"Protective custody" and "Preventive custody" for homosexuals

Homosexuals in the Third Reich were persecuted with particular vehemence and way beyond the existing provisions of the criminal law code. They were not only subject to "protective custody" but to "preventive custody" as well. Both led to imprisonment in a concentration camp. Male homosexuality was seen as a threat to the "people's community" (Volkgemeinschaft) and was incompatible with the principles of racial population policies. The widespread prejudices against homosexuality were also used by the National Socialist leadership for propaganda purposes: in 1934, when Röhm was murdered; in 1936/1937, during the staged "moral trials" of Catholic priests and members of the religious orders; and in 1938 when General von Fritsch was deprived of his high command of the Army.

In 1936, a "Central Reich Agency to fight Homosexuality and Abortion" was established in the Prussian State Office of the Criminal Police; and as early as 1934, a "Special Department for Homosexuality" had been created within the Secret State Police Office. From 1939 on, both institutions belonged to the Reich Security Main Office. In 1935, Article 175 of the criminal code was expanded, with more severe provisions added to it. Thousands of homosexuals -- there are no precise figures -- were imprisoned in concentration camps. These "men with the pink triangle" were subject to special harassment on the part of the guards; their death rate was markedly higher than that of other categories of prisoners.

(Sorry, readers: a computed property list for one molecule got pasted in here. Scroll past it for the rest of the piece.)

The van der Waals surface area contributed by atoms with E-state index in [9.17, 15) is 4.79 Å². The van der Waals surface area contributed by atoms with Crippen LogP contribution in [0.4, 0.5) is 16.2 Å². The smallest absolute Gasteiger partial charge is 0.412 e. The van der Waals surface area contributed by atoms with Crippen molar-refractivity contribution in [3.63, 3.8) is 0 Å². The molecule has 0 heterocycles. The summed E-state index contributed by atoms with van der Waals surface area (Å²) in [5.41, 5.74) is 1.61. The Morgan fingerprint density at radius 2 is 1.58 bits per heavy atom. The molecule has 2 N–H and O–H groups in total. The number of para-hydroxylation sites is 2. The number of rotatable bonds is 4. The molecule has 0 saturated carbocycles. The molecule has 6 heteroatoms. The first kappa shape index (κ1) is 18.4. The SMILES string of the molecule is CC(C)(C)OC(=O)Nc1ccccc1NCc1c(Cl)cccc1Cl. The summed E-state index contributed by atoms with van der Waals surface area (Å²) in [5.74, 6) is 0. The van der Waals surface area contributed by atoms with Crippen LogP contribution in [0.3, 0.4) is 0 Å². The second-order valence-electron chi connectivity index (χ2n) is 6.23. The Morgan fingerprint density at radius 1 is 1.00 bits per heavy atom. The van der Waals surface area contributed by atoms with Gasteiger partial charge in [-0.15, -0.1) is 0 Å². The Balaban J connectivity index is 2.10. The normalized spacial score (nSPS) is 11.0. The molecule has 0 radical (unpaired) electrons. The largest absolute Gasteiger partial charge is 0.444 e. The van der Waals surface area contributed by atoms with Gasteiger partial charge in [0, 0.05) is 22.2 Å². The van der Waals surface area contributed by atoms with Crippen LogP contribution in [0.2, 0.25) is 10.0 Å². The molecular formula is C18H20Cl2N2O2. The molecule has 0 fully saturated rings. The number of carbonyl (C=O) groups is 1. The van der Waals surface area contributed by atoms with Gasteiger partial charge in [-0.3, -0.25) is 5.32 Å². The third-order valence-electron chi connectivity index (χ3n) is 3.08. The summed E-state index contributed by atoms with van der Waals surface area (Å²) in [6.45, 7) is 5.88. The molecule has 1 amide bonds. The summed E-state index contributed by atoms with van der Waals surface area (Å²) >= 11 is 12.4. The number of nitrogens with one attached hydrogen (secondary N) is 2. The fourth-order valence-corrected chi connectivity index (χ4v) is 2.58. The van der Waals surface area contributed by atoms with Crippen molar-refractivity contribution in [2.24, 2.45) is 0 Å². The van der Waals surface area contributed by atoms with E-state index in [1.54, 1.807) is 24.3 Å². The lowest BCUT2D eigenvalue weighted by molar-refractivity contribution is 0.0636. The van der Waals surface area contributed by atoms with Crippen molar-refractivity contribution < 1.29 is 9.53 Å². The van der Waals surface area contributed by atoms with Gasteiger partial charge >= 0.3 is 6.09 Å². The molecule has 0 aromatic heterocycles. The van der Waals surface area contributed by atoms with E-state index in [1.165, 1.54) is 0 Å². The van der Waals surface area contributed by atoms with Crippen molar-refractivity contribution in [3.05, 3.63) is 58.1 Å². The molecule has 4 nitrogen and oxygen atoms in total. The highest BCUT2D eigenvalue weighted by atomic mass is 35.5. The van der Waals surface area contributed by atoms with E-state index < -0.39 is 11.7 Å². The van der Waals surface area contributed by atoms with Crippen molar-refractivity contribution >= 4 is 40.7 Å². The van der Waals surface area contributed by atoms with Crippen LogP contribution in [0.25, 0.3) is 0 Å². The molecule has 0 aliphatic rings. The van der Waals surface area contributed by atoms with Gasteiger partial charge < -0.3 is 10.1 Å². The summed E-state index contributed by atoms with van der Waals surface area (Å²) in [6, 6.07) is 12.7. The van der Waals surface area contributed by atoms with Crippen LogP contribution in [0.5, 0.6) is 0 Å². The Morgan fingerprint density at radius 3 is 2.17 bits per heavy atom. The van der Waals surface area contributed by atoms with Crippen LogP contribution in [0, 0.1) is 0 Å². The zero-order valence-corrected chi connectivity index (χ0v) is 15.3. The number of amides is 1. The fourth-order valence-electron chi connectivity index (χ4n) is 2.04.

A report of March 11, 1935 by SS First Lieutenant Carl Marks, pertaining to a raid made by Gestapo and SS on homosexuals in Berlin.